‘Life. Abundantly. For All.’ The expression is drawn from St John’s Gospel. What does it mean?
This statement from Jesus comes in the middle of a ‘sermon’ about him being the Good Shepherd. It is a response to an outcry from the Pharisees about Jesus healing a blind man, in chapter 9. The sermon refers heavily to Ezekiel 34, where God is seen as a Good Shepherd.
Shepherding was a common aspect of life in first century Palestine. The sheep would graze during the day, and each evening the shepherd would call his sheep to him, and they would be kept safe overnight in a communal sheep pen, which was guarded by a night watchman. In the morning, the shepherd would collect his sheep and let them graze.
The term ‘Shepherd’ was also a common metaphor for kings and kingship in the Ancient Near East. Kings were meant to look after and protect their nations, as a shepherd would their sheep. They were to keep their nations safe and make sure that their people prospered in the face of enemies. Obviously, there were bad kings and shepherds who did not do these things. Ezekiel 34 explores this by saying that God will become Israel’s shepherd, as her previous kings had acted cruelly and with injustice.
In the John passage, we can see Jesus building on this. Following Ezekiel, he is also rebuking the Pharisees, the shepherds of the flock, as being bad shepherds. They are blind, spiritually and metaphorically, to the circumstances of the people they are supposed to lead. They are like thieves and robbers who are bringing fear to the flock and undermining their prosperity.
Against this background, Jesus announces himself as the Good Shepherd who allows the sheep to “come in and go out and find pasture” (v9). Unlike the thief who comes to steal, kill and destroy, Jesus comes so that they have life abundantly.
The Greek word for abundant can also mean ‘excess’, ‘more than’ or ‘superfluous’. Within the historical context of the time, there is a strong element of the material in this abundance, as well a sense of security and freedom from fear. Extending the metaphor, for a grazing sheep, does an abundance of pasture mean the chance to eat too much, or that there is so much opportunity to find pasture that it is not hard to eat your fill?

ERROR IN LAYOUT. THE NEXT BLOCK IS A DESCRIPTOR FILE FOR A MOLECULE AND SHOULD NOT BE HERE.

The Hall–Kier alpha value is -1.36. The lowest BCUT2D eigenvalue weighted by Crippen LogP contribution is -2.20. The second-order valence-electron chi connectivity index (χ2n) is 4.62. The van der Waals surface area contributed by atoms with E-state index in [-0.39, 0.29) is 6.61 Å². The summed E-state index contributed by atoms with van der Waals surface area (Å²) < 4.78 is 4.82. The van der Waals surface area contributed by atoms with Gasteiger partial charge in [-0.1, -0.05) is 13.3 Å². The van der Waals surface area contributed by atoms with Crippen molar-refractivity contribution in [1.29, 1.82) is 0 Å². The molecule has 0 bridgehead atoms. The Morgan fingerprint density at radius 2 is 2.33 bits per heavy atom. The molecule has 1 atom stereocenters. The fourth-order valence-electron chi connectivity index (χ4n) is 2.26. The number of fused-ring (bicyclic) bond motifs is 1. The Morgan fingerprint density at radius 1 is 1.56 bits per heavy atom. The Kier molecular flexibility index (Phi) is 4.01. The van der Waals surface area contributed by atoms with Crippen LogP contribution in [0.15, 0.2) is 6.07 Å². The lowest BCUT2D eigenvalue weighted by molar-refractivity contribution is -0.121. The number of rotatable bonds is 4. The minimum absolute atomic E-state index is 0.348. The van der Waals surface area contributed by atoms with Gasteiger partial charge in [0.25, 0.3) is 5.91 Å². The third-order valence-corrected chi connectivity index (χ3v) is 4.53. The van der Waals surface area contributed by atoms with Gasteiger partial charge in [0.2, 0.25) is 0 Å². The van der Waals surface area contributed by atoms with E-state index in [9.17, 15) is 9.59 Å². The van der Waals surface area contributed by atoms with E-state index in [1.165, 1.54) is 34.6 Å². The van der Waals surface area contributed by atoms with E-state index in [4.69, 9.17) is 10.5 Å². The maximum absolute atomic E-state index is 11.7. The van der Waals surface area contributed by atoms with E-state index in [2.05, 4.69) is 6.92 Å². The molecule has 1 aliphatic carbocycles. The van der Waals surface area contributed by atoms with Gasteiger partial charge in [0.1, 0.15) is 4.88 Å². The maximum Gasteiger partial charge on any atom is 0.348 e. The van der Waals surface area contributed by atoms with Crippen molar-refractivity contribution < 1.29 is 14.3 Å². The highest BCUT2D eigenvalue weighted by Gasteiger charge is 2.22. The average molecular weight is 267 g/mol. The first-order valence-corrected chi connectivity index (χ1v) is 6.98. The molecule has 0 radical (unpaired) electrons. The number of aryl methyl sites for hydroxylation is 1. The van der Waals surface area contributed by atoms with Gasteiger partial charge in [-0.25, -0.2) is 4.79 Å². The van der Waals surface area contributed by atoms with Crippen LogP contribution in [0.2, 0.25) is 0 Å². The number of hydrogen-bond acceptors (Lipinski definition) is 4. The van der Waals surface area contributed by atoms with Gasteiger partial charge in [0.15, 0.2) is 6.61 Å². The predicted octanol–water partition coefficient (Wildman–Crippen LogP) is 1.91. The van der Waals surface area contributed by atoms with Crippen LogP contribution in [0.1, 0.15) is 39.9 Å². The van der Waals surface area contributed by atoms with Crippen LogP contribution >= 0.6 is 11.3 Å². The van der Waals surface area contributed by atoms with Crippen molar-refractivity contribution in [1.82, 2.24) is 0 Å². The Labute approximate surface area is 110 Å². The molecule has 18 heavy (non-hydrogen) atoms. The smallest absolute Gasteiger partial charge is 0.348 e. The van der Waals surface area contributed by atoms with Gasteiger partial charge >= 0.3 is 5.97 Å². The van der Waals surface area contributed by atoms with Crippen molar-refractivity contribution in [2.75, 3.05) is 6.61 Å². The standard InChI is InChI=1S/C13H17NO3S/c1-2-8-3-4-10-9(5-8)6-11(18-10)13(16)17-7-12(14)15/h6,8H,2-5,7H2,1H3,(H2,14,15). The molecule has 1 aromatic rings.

From our Australian perspective, there is certainly an abundance available to us, whilst there are plenty of people in the world facing scarcity. Modern economics is based on the notion of scarcity. As people compete for resources, some people will suffer to benefit those who prosper. God’s economics, on the other hand is one of abundance, one where people are not competing over ‘scarce’ resources. The shepherd makes sure that the flock can access their pasture in peace.
Poverty is not just about lack of access to stuff. It is also about lack of choice and dignity. Not being able to choose, or have the chance to access resources, contributes to poverty as much as lack of food or water.
At Anglican Overseas Aid, we want to aspire to God’s economics of abundance, despite living in the present reality of economic scarcity. We want to work towards a world where all people, regardless of their background, religion, race or nationality have access to abundance. This doesn’t mean that everybody has to have the same ability to over-consume; rather that everybody has the opportunity to live in peace and security, and to make life-enhancing choices. To graze peacefully, if you will!
Questions For Reflection
- Read Ezekiel 34 and then John 10 – what are the similarities and differences?
- Do you think that ‘abundance’ is the ability to over-consume, or that adequate consumption is available to all?
- To believe in God’s economics of abundance, should we aim to lift everybody up to a level, or choose to reduce our consumption to an appropriate level?
- Think about your own life. In what ways might it be called abundant? If it is abundant, what could you share or reduce, and still be living abundantly?